Having a guide dog has given Darrell the confidence to attend the Orientation & Adjustment School in Daytona to take business courses about how to run concession stands. “It’s something for me to do for now, and I’m looking forward to getting out and working with Lucky,” he said.

Description

Paws for Patriots

On behalf of American heroes who have sacrificed so much, Southeastern Guide Dogs presents Paws for Patriots:
 

Guide Dogs – pairs highly trained guide dogs with visually impaired veterans. Veterans live and learn on campus, then receive lifetimefollow-up and support.

Veteran Service Dogs – trains and places exceptional dogs not suitable for guide work into careers benefiting veterans who live with Post Traumatic Stress Disorder. Gaining confidence from these dogs, veterans expand their lives, regain mobility and independence and re-integrate into their communities.

Facility Therapy Dogs places therapy dogs into military hospitals to spread cheer and encouragement and help wounded warriors heal from their injuries.

Budget $1,500,000
Category Human Services, General/Other Services for Individuals with Disabilities
Program Linked to Organizational Strategy Yes
Population Served Adults
Short Term Success Once accepted to our program, visually impaired veterans spend 26 days on our campus learning how to use their new guide dogs. (The program is eight days for sighted veterans learning to use their new veteran assistance dogs.) Training initially occurs on Freedom Walk, a winding mile-and-a-half-long path on our beautifully landscaped 23-acre campus. This secluded environment gives veterans the confidence they need to step outside and place their trust and safety in a dog they have just met. Training moves off-campus and gets increasingly challenging as the curriculum progresses. Short-term program success is measured at various points throughout the training curriculum. Veterans are not allowed to progress to the next training module until they have mastered the one they are currently working on. At the end of the training period, we have created new guide dog teams and veteran assistance dog teams that are ready to return home and go anywhere – forward together, as we say.
Long Term Success

The long-term success of guide dogs and veteran assistance dogs paired with veterans through our Paws for Patriots program is veterans’ increased mobility, independence and opportunities for safe travel. The program gives veterans the skills and confidence to use their new dogs to take advantage of the professional, educational and social opportunities life has to offer.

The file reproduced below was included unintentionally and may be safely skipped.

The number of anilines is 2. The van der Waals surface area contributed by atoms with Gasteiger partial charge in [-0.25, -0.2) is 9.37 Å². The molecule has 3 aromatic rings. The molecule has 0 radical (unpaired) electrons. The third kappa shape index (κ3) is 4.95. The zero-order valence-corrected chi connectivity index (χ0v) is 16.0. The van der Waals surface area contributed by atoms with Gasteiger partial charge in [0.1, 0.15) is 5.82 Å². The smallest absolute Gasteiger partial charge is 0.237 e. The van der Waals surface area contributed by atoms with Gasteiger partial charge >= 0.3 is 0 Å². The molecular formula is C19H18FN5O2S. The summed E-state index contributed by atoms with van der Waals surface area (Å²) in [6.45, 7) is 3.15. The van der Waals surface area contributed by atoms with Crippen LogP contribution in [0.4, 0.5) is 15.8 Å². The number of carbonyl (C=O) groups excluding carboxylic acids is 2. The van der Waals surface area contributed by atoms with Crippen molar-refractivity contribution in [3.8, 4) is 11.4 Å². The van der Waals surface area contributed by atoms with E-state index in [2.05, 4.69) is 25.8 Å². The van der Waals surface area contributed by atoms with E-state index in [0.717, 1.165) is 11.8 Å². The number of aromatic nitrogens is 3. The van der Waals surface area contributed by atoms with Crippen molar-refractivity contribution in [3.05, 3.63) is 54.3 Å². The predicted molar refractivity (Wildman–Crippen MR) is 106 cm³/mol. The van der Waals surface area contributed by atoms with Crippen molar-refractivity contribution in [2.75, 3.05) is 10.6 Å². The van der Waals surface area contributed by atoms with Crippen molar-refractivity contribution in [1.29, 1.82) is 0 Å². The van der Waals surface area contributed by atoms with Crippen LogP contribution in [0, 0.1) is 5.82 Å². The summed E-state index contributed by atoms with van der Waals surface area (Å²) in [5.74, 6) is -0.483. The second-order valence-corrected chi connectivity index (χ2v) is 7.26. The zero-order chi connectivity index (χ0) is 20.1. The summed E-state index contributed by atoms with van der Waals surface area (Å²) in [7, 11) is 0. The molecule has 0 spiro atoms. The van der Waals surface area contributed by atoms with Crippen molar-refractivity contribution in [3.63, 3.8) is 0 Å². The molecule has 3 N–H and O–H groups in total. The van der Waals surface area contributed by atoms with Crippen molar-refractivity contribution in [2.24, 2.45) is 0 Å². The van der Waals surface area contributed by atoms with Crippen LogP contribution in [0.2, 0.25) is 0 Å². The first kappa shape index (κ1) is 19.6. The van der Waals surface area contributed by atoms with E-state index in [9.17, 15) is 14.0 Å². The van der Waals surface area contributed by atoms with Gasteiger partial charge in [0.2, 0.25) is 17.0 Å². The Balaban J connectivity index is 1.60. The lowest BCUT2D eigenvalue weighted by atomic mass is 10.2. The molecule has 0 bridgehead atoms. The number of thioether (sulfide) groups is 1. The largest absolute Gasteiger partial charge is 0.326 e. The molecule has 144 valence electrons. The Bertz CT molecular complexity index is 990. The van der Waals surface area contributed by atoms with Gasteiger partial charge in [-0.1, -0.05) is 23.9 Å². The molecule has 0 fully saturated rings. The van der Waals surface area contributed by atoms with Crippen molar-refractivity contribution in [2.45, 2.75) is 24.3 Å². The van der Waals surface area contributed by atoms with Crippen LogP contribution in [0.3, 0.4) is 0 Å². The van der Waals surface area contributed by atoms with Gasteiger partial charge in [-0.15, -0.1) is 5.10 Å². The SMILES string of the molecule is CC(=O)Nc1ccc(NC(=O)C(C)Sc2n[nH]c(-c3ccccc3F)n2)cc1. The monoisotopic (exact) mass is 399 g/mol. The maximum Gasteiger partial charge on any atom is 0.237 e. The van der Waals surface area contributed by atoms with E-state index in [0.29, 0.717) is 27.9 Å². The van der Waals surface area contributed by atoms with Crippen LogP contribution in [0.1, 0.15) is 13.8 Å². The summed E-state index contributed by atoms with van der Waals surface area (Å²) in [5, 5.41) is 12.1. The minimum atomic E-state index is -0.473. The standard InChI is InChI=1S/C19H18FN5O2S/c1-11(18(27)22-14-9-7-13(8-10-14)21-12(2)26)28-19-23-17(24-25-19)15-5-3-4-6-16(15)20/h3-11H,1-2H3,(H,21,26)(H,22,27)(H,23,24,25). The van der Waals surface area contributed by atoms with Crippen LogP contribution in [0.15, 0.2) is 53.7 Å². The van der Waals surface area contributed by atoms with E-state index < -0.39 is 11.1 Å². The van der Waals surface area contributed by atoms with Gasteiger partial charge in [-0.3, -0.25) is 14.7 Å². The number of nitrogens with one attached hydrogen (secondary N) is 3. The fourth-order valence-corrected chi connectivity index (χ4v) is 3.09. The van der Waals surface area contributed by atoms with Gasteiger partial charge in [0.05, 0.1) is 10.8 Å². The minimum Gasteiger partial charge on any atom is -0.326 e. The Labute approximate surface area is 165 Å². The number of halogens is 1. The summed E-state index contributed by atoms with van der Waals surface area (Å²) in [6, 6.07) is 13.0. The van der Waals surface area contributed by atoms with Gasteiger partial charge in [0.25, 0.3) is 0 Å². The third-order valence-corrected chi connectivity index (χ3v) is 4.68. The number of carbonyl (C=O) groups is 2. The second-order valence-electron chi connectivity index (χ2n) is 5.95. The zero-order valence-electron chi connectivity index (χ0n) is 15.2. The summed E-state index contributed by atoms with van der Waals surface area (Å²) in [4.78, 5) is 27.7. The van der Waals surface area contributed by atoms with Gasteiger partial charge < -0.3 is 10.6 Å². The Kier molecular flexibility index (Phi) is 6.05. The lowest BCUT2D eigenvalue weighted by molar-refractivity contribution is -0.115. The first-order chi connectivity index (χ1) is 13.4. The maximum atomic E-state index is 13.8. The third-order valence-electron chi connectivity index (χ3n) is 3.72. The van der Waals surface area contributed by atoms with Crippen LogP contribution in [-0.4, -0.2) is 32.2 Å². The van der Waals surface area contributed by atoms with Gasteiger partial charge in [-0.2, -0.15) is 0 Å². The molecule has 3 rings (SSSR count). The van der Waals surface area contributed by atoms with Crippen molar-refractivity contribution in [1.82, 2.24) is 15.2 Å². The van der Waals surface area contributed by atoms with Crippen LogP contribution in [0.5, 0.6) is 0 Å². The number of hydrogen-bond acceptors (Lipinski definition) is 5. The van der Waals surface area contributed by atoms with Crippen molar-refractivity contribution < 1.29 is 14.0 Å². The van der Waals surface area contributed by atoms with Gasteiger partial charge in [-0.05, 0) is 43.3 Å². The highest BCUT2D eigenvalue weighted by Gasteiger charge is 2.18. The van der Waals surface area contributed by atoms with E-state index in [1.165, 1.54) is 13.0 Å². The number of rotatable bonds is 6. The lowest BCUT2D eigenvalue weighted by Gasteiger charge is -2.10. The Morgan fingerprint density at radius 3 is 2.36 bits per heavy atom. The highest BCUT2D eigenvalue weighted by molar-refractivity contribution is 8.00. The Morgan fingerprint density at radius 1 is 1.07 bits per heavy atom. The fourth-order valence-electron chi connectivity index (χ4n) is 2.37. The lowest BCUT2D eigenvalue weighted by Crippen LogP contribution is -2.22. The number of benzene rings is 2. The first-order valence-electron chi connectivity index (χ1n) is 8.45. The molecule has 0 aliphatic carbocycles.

Typically, visually impaired veterans and sighted veterans living with Post-Traumatic Stress Disorder work their guide dogs for approximately eight years, until the dogs are retired and new ones are obtained. Our graduate services department consists of certified guide dog trainers who are available to provide ongoing training and assistance to the guide dog team for as long as the teams are together. The long-term success of the program is extended with each new dog a veteran receives.

Program Success Monitoring

Program Goals and Objectives(Guide Dogs for Visually Impaired Veterans)

The goal of our Paws for Patriots program is to provide veterans who are visually impaired with increased mobility, freedom and opportunities for safe travel by pairing them with guide dogs.

Our objective is for at least 90 percent of veterans to rate their 26-day training experience on our campus as having met or exceeded their expectations. Questions include whether:

 * Our training curriculum met veterans' learning expectations

* Our trainers provided timely feedback to veterans during their training

* Veterans perceived their trainers had sufficient background knowledge to teach the material

* Veterans felt like their time during training was well spent

* Veterans would recommend Southeastern Guide Dogs to others

Program Goals and Objectives(Veteran Assistance Dogs for Sighted  Veterans Living with Post-Traumatic Stress Disorder)
Program Success Examples

Retired Marine Corporal Michael Jernigan isn't your ordinary veteran. He is a Purple Heart and a Combat Action Ribbon recipient, and he and his guide dog Brittani are frequent guests in high-profile circles in Washington, D.C.  

Michael, a third-generation marine, was proudly serving in Iraq when his Humvee was struck by a roadside bomb. He lost both eyes, suffered a crushed cranium and severe trauma to his right hand and left knee. Somehow he survived, recovered from his injuries and learned to live with his blindness with the help Brittani, which he received through our Paws for Patriots program.  

“When I was wounded, I was very scared,” Mike said. “Could I take care of myself? Could I even go out? The fears just festered there during all of those months of recovery. Now with Brittani by my side, I’m back to my old self. I can travel the country alone, I’ve gone back to college and I can get around campus on my own. And I’m never scared.”

Description

Gifted Canines
Dogs not suited to serve as guides are career changed and enter our Gifted Canine program where other careers await them. These other careers are important and provide great value to people in need of a miracle.

Canine Connections Dogs – selects gentle companion dogs for visually impaired children ages 10 – 17, building a bridge toward a future guide by acclimating the children to the responsibilities and joys of dog ownership.

Public Service Dogs – uses dogs with specific aptitudes for careers in search-and-rescue and arson, bomb, and drug detection.

Ambassador Dogs – places dogs with active volunteers providing outreach, education, and comfort to those in hospitals, nursing homes, hospices and schools.

Budget $200,000
Category Human Services, General/Other Services for Individuals with Disabilities